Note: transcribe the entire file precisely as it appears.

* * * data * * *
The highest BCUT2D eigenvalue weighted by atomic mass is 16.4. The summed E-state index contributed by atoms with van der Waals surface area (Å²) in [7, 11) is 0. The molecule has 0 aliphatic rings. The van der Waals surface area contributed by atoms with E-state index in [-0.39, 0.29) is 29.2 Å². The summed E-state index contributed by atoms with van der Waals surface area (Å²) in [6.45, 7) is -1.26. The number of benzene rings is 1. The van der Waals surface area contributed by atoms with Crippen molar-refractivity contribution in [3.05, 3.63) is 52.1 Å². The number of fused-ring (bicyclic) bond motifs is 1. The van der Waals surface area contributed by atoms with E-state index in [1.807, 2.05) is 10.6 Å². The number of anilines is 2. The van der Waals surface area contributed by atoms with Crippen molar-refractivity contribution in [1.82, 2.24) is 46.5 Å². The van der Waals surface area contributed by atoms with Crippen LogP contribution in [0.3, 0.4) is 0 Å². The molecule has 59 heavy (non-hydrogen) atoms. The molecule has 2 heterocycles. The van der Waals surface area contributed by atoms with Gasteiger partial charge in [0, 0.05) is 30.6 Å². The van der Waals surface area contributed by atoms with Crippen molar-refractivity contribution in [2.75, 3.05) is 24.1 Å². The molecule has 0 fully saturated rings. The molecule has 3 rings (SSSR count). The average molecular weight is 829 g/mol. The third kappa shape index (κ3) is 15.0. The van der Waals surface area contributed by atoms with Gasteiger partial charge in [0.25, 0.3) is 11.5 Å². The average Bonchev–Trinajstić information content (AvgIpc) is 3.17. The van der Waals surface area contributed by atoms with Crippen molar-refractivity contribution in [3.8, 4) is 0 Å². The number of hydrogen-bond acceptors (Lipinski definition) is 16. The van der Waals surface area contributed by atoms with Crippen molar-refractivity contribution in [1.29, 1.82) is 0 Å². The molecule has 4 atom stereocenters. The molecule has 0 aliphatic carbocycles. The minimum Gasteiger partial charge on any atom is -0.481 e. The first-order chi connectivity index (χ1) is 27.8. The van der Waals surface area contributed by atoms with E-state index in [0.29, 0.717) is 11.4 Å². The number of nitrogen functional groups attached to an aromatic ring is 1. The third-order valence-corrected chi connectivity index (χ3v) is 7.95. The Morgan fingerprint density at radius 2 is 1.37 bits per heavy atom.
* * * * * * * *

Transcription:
The highest BCUT2D eigenvalue weighted by atomic mass is 16.4. The summed E-state index contributed by atoms with van der Waals surface area (Å²) in [7, 11) is 0. The molecule has 0 aliphatic rings. The van der Waals surface area contributed by atoms with E-state index in [-0.39, 0.29) is 29.2 Å². The summed E-state index contributed by atoms with van der Waals surface area (Å²) in [6.45, 7) is -1.26. The number of benzene rings is 1. The van der Waals surface area contributed by atoms with Crippen molar-refractivity contribution in [3.05, 3.63) is 52.1 Å². The number of fused-ring (bicyclic) bond motifs is 1. The van der Waals surface area contributed by atoms with E-state index in [1.807, 2.05) is 10.6 Å². The number of anilines is 2. The van der Waals surface area contributed by atoms with Crippen molar-refractivity contribution in [1.82, 2.24) is 46.5 Å². The van der Waals surface area contributed by atoms with Crippen LogP contribution in [0.3, 0.4) is 0 Å². The molecule has 59 heavy (non-hydrogen) atoms. The molecule has 2 heterocycles. The van der Waals surface area contributed by atoms with Gasteiger partial charge in [0, 0.05) is 30.6 Å². The van der Waals surface area contributed by atoms with Crippen molar-refractivity contribution in [2.75, 3.05) is 24.1 Å². The molecule has 0 fully saturated rings. The molecule has 3 rings (SSSR count). The average molecular weight is 829 g/mol. The third kappa shape index (κ3) is 15.0. The van der Waals surface area contributed by atoms with Gasteiger partial charge in [0.25, 0.3) is 11.5 Å². The average Bonchev–Trinajstić information content (AvgIpc) is 3.17. The van der Waals surface area contributed by atoms with Crippen molar-refractivity contribution in [3.8, 4) is 0 Å². The number of hydrogen-bond acceptors (Lipinski definition) is 16. The van der Waals surface area contributed by atoms with Crippen molar-refractivity contribution in [1.29, 1.82) is 0 Å². The molecule has 4 atom stereocenters. The molecule has 0 aliphatic carbocycles. The minimum Gasteiger partial charge on any atom is -0.481 e. The first-order chi connectivity index (χ1) is 27.8. The van der Waals surface area contributed by atoms with E-state index in [0.29, 0.717) is 11.4 Å². The number of nitrogen functional groups attached to an aromatic ring is 1. The third-order valence-corrected chi connectivity index (χ3v) is 7.95. The Morgan fingerprint density at radius 2 is 1.37 bits per heavy atom.